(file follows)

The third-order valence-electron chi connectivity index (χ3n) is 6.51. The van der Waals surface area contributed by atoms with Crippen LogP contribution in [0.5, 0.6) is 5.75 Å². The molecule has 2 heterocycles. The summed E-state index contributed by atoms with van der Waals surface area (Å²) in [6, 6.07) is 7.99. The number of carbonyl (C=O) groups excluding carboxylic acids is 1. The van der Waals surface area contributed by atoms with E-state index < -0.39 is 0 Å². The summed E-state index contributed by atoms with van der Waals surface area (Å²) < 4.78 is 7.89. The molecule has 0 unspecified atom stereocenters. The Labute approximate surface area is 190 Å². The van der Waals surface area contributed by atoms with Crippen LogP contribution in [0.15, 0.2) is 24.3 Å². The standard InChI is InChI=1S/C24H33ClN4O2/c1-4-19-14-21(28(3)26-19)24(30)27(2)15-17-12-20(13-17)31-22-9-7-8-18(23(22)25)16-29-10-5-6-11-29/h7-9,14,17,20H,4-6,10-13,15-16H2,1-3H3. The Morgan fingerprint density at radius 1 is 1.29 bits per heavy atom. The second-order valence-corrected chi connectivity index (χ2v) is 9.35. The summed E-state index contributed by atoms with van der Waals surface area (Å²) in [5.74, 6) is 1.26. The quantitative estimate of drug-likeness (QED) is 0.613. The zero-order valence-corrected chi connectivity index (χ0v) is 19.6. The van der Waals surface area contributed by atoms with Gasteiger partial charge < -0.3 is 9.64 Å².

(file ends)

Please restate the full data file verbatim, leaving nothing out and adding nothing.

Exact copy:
The third-order valence-electron chi connectivity index (χ3n) is 6.51. The van der Waals surface area contributed by atoms with Crippen LogP contribution in [0.5, 0.6) is 5.75 Å². The molecule has 2 heterocycles. The summed E-state index contributed by atoms with van der Waals surface area (Å²) in [6, 6.07) is 7.99. The number of carbonyl (C=O) groups excluding carboxylic acids is 1. The van der Waals surface area contributed by atoms with E-state index < -0.39 is 0 Å². The summed E-state index contributed by atoms with van der Waals surface area (Å²) < 4.78 is 7.89. The molecule has 0 unspecified atom stereocenters. The Labute approximate surface area is 190 Å². The van der Waals surface area contributed by atoms with Crippen LogP contribution in [0.15, 0.2) is 24.3 Å². The standard InChI is InChI=1S/C24H33ClN4O2/c1-4-19-14-21(28(3)26-19)24(30)27(2)15-17-12-20(13-17)31-22-9-7-8-18(23(22)25)16-29-10-5-6-11-29/h7-9,14,17,20H,4-6,10-13,15-16H2,1-3H3. The Morgan fingerprint density at radius 1 is 1.29 bits per heavy atom. The second-order valence-corrected chi connectivity index (χ2v) is 9.35. The summed E-state index contributed by atoms with van der Waals surface area (Å²) in [5.74, 6) is 1.26. The quantitative estimate of drug-likeness (QED) is 0.613. The zero-order valence-corrected chi connectivity index (χ0v) is 19.6. The van der Waals surface area contributed by atoms with Gasteiger partial charge < -0.3 is 9.64 Å².